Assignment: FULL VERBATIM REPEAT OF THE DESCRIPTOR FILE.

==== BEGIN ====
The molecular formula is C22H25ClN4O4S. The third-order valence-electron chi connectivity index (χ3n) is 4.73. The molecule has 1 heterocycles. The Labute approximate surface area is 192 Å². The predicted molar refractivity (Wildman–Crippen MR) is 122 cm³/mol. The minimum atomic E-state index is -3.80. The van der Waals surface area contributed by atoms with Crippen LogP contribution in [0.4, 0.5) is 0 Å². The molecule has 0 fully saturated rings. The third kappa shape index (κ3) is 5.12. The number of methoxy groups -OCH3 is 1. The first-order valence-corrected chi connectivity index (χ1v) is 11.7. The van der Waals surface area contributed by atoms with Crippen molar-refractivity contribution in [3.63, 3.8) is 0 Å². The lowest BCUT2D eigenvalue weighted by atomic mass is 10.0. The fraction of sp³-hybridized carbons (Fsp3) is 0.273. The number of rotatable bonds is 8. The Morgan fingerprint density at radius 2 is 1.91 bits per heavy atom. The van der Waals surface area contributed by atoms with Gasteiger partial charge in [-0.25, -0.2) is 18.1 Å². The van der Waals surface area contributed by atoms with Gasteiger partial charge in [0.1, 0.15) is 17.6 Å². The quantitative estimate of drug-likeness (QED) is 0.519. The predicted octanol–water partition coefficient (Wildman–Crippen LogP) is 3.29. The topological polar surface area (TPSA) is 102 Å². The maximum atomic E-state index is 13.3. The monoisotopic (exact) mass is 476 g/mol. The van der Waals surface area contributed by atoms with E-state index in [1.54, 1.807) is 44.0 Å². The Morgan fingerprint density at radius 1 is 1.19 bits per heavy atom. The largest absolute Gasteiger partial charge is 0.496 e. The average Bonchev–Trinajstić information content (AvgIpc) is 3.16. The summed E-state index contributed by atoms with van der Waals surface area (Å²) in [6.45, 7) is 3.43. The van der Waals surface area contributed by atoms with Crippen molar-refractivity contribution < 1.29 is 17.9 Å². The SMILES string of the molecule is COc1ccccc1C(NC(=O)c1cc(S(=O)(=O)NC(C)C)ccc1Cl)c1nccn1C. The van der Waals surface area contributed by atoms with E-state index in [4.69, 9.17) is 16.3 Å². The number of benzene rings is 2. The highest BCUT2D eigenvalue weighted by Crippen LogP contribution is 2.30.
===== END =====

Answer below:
The molecular formula is C22H25ClN4O4S. The third-order valence-electron chi connectivity index (χ3n) is 4.73. The molecule has 1 heterocycles. The Labute approximate surface area is 192 Å². The predicted molar refractivity (Wildman–Crippen MR) is 122 cm³/mol. The minimum atomic E-state index is -3.80. The van der Waals surface area contributed by atoms with Crippen LogP contribution in [0.4, 0.5) is 0 Å². The molecule has 0 fully saturated rings. The third kappa shape index (κ3) is 5.12. The number of methoxy groups -OCH3 is 1. The first-order valence-corrected chi connectivity index (χ1v) is 11.7. The van der Waals surface area contributed by atoms with Crippen molar-refractivity contribution in [3.63, 3.8) is 0 Å². The lowest BCUT2D eigenvalue weighted by atomic mass is 10.0. The fraction of sp³-hybridized carbons (Fsp3) is 0.273. The number of rotatable bonds is 8. The Morgan fingerprint density at radius 2 is 1.91 bits per heavy atom. The van der Waals surface area contributed by atoms with Gasteiger partial charge in [-0.25, -0.2) is 18.1 Å². The van der Waals surface area contributed by atoms with Gasteiger partial charge in [0.1, 0.15) is 17.6 Å². The quantitative estimate of drug-likeness (QED) is 0.519. The predicted octanol–water partition coefficient (Wildman–Crippen LogP) is 3.29. The topological polar surface area (TPSA) is 102 Å². The maximum atomic E-state index is 13.3. The monoisotopic (exact) mass is 476 g/mol. The van der Waals surface area contributed by atoms with E-state index in [1.54, 1.807) is 44.0 Å². The Morgan fingerprint density at radius 1 is 1.19 bits per heavy atom. The largest absolute Gasteiger partial charge is 0.496 e. The average Bonchev–Trinajstić information content (AvgIpc) is 3.16. The summed E-state index contributed by atoms with van der Waals surface area (Å²) in [6.45, 7) is 3.43. The van der Waals surface area contributed by atoms with Crippen molar-refractivity contribution < 1.29 is 17.9 Å². The SMILES string of the molecule is COc1ccccc1C(NC(=O)c1cc(S(=O)(=O)NC(C)C)ccc1Cl)c1nccn1C. The van der Waals surface area contributed by atoms with E-state index in [4.69, 9.17) is 16.3 Å². The number of benzene rings is 2. The highest BCUT2D eigenvalue weighted by Crippen LogP contribution is 2.30.